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Should We Write Content for People or Search Engines?

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All high-quality content pieces in written form have two things in common: they offer real substance to the reader, and each is well-written (or at least decently written 😊).

But all too often, digital content writers worry too much about “writing for SEO,” mistakenly focusing on writing for search engines instead of the human beings who are actually reading the content.

They worry too much about content length, keyword density, using keyword variations, and adding local modifiers. And not because it helps the user — because it could potentially help SEO efforts.

This is problematic for a number of reasons, but most importantly because Google and other search engines don’t need us to write for them.

They need us, or the brand we represent in our writing, to understand a topic well enough to be able to offer a thorough, easy-to-understand answer for its audience (i.e., people) to be able to read, understand, and, yes, find on the web.

Google Is Built to Understand Good Content

Google has ever-evolving, highly sophisticated search algorithms that are getting better every day, and drastically better each year.

This isn’t limited to solely its traditional search results.

The growing number of search features that improve usability and accessibility are big additions to the overall experience Google offers its users.

All of this is helping parent company Alphabet generate billions of dollars in revenue every quarter.

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A large driver of that revenue is Google’s extensive advertising network, but it starts and ends with Google search and its pay-per-click advertising there.

Google is the most-visited website in the world, and its success to continue to be No. 1 hinges on the success and accuracy of its search platform in all other capacities. That drives the traffic, advertising, and 3.5 billion searches done daily in Google search.

Google has become what it is today – essentially a synonym for search – because of the quality of its results.

And let’s not forget: Google wasn’t the first – there are plenty of alternative search engines.

But it is the best search engine.

While we wouldn’t go so far as to call it perfect, Google has been the most accurate and useful search engine we’ve ever had to date – and thus the longest-lasting – much due to its dedication to getting it right.

The proof is in the numbers (daily visits, users, revenues, etc.). That’s why Google serves more than 2 trillion searches annually.

And its role in the everyday lives of humans across the world becomes greater each passing minute, deeply rooted in Google’s dedication to ensuring its search engine is giving users the best-possible answers to specific search queries, anytime and anywhere.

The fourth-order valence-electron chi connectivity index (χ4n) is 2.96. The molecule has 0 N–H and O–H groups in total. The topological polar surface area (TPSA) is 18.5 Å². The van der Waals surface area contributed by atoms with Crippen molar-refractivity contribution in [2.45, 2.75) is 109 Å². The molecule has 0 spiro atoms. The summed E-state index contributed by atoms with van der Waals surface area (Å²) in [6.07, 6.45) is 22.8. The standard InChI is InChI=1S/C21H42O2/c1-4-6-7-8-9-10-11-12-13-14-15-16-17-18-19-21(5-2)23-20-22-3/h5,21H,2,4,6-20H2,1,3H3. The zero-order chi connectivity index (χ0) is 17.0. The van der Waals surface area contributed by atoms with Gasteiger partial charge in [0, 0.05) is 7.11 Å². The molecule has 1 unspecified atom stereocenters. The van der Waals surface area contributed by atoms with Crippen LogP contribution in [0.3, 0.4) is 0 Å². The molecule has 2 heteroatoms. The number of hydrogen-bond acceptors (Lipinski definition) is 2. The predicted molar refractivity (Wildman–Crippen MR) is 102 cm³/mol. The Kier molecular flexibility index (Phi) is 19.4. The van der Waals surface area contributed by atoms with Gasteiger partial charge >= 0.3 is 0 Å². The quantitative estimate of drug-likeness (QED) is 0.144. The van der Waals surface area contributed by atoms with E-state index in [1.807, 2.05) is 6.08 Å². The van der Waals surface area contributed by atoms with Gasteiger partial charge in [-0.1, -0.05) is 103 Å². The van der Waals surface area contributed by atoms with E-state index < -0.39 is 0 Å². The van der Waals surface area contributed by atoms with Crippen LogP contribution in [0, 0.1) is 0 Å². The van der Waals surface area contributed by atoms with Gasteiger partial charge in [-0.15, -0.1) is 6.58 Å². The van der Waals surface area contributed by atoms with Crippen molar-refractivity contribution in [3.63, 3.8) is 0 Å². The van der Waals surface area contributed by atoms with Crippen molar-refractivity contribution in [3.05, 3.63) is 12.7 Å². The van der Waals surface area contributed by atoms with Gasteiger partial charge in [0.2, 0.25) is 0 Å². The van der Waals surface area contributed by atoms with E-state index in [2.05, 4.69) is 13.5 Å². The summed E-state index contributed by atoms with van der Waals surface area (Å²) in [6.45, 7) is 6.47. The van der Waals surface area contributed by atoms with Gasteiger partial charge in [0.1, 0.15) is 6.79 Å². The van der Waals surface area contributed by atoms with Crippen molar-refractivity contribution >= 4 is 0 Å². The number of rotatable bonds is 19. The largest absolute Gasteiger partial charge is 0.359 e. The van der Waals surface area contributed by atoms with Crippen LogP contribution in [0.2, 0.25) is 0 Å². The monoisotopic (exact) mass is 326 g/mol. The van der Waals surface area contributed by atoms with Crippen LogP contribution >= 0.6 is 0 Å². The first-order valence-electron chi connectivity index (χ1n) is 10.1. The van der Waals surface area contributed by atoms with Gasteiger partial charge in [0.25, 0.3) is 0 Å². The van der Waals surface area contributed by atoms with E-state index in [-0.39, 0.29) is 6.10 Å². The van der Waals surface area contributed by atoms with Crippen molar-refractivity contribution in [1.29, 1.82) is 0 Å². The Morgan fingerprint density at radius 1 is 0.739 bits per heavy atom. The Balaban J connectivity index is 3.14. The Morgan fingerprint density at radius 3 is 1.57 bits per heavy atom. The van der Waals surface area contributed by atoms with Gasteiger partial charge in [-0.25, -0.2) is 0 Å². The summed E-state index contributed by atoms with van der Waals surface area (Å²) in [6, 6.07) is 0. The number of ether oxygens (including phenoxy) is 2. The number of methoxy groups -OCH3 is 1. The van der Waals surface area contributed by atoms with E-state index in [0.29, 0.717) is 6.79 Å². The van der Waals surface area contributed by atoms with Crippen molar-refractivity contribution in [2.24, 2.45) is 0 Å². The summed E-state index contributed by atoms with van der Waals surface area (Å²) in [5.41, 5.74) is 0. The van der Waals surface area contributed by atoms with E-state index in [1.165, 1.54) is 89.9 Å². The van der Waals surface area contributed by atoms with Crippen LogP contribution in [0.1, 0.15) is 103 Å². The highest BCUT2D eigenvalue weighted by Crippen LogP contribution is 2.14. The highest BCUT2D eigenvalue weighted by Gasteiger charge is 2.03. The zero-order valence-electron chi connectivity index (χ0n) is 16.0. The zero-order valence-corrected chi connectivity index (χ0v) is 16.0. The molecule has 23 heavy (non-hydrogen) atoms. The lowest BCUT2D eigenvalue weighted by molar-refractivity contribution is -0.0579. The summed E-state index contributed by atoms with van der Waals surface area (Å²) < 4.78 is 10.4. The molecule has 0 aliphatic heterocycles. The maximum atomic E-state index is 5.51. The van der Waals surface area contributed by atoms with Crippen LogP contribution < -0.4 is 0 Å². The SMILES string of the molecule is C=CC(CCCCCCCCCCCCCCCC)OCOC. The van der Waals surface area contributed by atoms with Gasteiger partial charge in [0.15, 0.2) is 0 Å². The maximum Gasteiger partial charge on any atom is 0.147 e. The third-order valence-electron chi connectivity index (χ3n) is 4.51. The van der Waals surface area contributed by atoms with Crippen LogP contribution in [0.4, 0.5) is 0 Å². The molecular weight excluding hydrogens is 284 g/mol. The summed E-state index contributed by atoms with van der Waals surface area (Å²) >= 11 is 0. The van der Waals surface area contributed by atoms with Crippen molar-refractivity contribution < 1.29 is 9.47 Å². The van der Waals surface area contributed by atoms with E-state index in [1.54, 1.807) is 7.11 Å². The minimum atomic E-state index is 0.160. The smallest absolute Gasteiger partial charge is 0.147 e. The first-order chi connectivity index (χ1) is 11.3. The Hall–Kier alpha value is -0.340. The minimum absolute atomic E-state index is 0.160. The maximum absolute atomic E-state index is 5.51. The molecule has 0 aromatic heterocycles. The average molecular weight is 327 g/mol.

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For these reasons, Google (or any other search engine) doesn’t need us to write content that is specifically designed for it. Google serves its users, and it wants content to serve them as well.

If you write good content for people, Google will reward. The same cannot be said for content that is strictly written for search engines.

What Exactly Is Good Content?

Google knows how to identify high-quality content.

We know its algorithm and ranking signals help find the right content to satisfy any given search query.

But what does Google deem is good content? What makes bad content bad? And how come well-written content doesn’t always rank well?

For information about “good content,” Google suggests reviewing its Search Quality Evaluator Guidelines.

And, while Google’s John Mueller made sure to point out that the quality-rater guidelines are not directly related to its ranking factors, he said the document, which was not released to the public until 2015, offers useful information for creating good content nonetheless.

The 164-page document is made up of guidelines given to quality raters (people hired by Google to rate its search results) when manually evaluating the performance of Google’s algorithms.

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The document doesn’t just talk about what Google considers good content; it also points out the qualities of bad content.

Here are the most important factors to consider when selecting an overall Page Quality rating:

  • The purpose of the page: The first step in understanding a page is figuring out its purpose.
  • Expertise, authoritativeness, trustworthiness: This is an important quality characteristic. Learning the reputation and credentials of a certain piece of content should not be hard to achieve.
  • Main content quality and amount: The rating should be based on the landing page of the task URL.
  • Website information/information about who is responsible for the main content: Find information about the website as well as the creator of the main content.
  • Website reputation/reputation about who is responsible for the main content: Links to help with reputation research are provided to reviewers.

In addition to being well-written and researched content with a purpose, relevancy is incredibly important for visibility in search.

As simple as it sounds, one of the most important ranking factors for content on the web is relevancy to the query. No matter how good the content is, if it doesn’t answer the search query, it’s not the right result.

These aren’t signals triggered by keyword usage, exact-match phrase inclusion, or any other “gamey” search-marketing tactics. This is just good content being delivered for the right search queries. The only way to achieve that is to create good, wholesome content.

Basic Guidelines for High-Quality Written Content